Our Living Waters
In the wake of the pandemic, people have realized that virtual work is here to stay but still long for in-person events and meetings. Our Living Waters needed a new digital facilitation tool to reinvigorate their ongoing collaborations and encourage more meaningful interactions within their network.
After extensive comparative research, Our Living Waters found that Howspace was the only platform specifically designed for facilitation and the only one built on a bedrock of collaborative learning. With Howspace, they got everything they needed to make their two-day conference successful, but also gained a new platform to continue working, learning, and evolving together with their network.
Our Living Waters is a collaborative network of member organizations working together to achieve the ambitious goal of “all waters in Canada in good health by 2030!” It is a non-profit organization of three dedicated staff: Andrew Stegemann, Director; Taylor Wilkes, facilitator; and Rebekah Kipp, communications lead and network weaver.
Within the network, there are three Teams, or collaborative forums of member groups that come together monthly to drive action on a shared water goal. One Team, the Community-Based Water Monitoring Collaborative (CBWMC), has been dreaming for quite some time now about coming together in person for a larger gathering. They wanted to start building the momentum and motivation needed to pull it off together. In April 2022, Our Living Waters planned a two-day digital “pre-conference” where people could get together and discuss what that dream could look like: should it be purely remote, or could there be in-person elements that make the experience more hybrid?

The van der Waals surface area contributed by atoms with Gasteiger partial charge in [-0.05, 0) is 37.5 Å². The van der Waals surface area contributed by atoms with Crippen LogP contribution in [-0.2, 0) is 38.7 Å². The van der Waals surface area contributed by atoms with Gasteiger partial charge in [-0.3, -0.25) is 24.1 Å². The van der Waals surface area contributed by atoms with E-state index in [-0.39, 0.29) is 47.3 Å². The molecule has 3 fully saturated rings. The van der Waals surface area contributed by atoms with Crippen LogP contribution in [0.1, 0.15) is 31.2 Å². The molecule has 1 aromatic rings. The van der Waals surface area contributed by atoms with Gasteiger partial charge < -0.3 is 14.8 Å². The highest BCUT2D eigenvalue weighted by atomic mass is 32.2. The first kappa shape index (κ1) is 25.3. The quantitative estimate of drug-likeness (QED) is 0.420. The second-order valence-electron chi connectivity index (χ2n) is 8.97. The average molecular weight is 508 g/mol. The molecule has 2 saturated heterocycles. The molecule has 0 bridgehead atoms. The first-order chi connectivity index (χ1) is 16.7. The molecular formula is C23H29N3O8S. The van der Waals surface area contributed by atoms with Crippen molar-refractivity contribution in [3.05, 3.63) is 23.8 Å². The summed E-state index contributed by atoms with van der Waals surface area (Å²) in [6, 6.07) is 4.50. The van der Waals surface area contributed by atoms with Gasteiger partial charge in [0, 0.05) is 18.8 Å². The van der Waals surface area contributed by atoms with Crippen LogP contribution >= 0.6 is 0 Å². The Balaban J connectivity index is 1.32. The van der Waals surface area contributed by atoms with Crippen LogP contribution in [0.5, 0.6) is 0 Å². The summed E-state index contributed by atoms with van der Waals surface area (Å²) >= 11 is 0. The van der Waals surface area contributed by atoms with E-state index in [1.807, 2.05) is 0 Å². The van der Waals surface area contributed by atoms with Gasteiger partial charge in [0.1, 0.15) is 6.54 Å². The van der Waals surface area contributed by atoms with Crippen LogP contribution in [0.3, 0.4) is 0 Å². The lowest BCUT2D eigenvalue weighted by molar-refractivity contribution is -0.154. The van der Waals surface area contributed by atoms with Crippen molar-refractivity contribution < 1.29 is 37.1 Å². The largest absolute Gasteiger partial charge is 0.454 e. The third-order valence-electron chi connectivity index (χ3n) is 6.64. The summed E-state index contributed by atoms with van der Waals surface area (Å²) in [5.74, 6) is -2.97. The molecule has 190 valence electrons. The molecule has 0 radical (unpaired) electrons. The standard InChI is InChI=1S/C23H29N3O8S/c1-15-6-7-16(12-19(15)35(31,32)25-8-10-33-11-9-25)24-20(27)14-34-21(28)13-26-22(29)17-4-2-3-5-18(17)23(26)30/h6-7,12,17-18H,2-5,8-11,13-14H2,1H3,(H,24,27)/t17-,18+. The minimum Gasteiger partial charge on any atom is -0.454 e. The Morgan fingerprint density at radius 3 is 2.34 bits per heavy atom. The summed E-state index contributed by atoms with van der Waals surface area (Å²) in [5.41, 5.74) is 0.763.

Taylor, who facilitates the CBWMC, knew that in the wake of the pandemic people were yearning for more creative ways to spark energy and motivation in virtual environments. To make the pre-conference a success, she needed new tools to make digital work more engaging and encourage greater collaboration.
As a seasoned facilitator, Taylor started with her network to see what they are using.
“I did a deep dive into the virtual facilitation tools that are out there and did a big scan to see what we could possibly start using to spice things up,” she explained.
Many of her peers who facilitate groups digitally have used Miro or Mural, and she’d heard some positive points and constructive criticism of both. To get a wider picture, she used a comparative website to put Mural up against Miro and other similar tools, such as Google Jamboard. Howspace kept popping up as an alternative.